From Icelandic pop icon Björk to Japanese robot manufacturers, Me Company's clients are all after the same thing: "It's the element of magic," says founder Paul White.
Paul White set up Me Company way back in 1985, pulling together the various threads of his creative endeavours up to that point. Shortly after putting a name to an enterprise focused largely on the music business, Me Company found its decisive partnership with the diva of the North Atlantic, Björk
Nearly 20 years later, the partnership with Björk continues to bear fruit, but has been added to by names such as Nike, Kenzo, Ford and Lancôme. The ranks have swelled and the technology has shifted up several gears, but the philosophy remains the same. "We operate a policy of pleasing ourselves," explains Paul. "We'd be faking it if we didn't stick with our principles."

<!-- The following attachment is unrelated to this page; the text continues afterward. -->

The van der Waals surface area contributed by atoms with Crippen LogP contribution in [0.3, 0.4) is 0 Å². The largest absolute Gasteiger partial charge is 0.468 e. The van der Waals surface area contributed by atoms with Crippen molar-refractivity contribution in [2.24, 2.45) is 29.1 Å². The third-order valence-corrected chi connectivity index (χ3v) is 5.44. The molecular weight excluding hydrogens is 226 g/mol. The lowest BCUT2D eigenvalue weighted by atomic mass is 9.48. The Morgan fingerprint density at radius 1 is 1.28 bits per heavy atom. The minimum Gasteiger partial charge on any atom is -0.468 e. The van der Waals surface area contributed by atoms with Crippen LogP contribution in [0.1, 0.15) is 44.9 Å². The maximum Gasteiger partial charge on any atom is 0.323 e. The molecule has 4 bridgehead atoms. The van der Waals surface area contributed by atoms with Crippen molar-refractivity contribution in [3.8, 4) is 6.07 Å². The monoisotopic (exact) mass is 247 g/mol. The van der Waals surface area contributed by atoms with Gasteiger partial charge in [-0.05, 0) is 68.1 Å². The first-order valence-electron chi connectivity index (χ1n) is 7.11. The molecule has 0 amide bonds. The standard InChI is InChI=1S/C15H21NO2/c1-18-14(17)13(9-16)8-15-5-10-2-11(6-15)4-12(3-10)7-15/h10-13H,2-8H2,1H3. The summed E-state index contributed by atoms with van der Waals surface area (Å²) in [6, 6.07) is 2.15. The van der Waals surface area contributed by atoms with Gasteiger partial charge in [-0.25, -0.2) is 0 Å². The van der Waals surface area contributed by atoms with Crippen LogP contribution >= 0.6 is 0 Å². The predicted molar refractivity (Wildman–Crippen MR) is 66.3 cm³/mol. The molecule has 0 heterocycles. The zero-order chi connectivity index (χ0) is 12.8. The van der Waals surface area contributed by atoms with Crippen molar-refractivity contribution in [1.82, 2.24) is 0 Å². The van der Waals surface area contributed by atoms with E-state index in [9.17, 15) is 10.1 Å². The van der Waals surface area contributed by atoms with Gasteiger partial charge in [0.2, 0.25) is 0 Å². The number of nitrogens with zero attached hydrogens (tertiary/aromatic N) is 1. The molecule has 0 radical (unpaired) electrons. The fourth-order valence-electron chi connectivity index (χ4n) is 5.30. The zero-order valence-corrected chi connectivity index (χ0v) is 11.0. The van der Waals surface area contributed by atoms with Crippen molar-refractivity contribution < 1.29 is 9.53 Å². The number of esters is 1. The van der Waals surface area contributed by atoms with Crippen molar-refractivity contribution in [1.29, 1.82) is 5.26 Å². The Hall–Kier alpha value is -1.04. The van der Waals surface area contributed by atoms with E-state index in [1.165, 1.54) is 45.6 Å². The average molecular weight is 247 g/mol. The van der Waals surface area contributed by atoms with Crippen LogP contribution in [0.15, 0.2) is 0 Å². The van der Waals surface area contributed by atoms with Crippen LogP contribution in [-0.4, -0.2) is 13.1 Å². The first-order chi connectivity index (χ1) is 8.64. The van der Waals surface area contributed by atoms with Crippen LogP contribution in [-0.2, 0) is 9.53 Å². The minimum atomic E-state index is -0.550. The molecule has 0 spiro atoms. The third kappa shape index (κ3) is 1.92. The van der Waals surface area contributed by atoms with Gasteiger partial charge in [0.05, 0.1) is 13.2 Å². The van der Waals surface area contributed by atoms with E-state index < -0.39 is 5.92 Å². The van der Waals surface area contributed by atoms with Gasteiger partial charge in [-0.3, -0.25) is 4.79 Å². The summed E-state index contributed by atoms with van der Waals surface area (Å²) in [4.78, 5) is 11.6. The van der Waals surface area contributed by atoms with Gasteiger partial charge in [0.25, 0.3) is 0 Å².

Me Company's work, which somehow hints at a technological fairy-tale world we all dream of visiting, starts with a story. Talking about the process in relation to a set of textile designs currently being worked up for "a French luxury bag manufacturer", Paul White explains: "Most of the process just involves talking."
The core team of Ross, Jess and Paul sit down and discuss the project: "We ascertain what's interesting about it then decide on what direction to steer the thing." At this early stage, the direction of a project is decided by feeling towards the character of the job.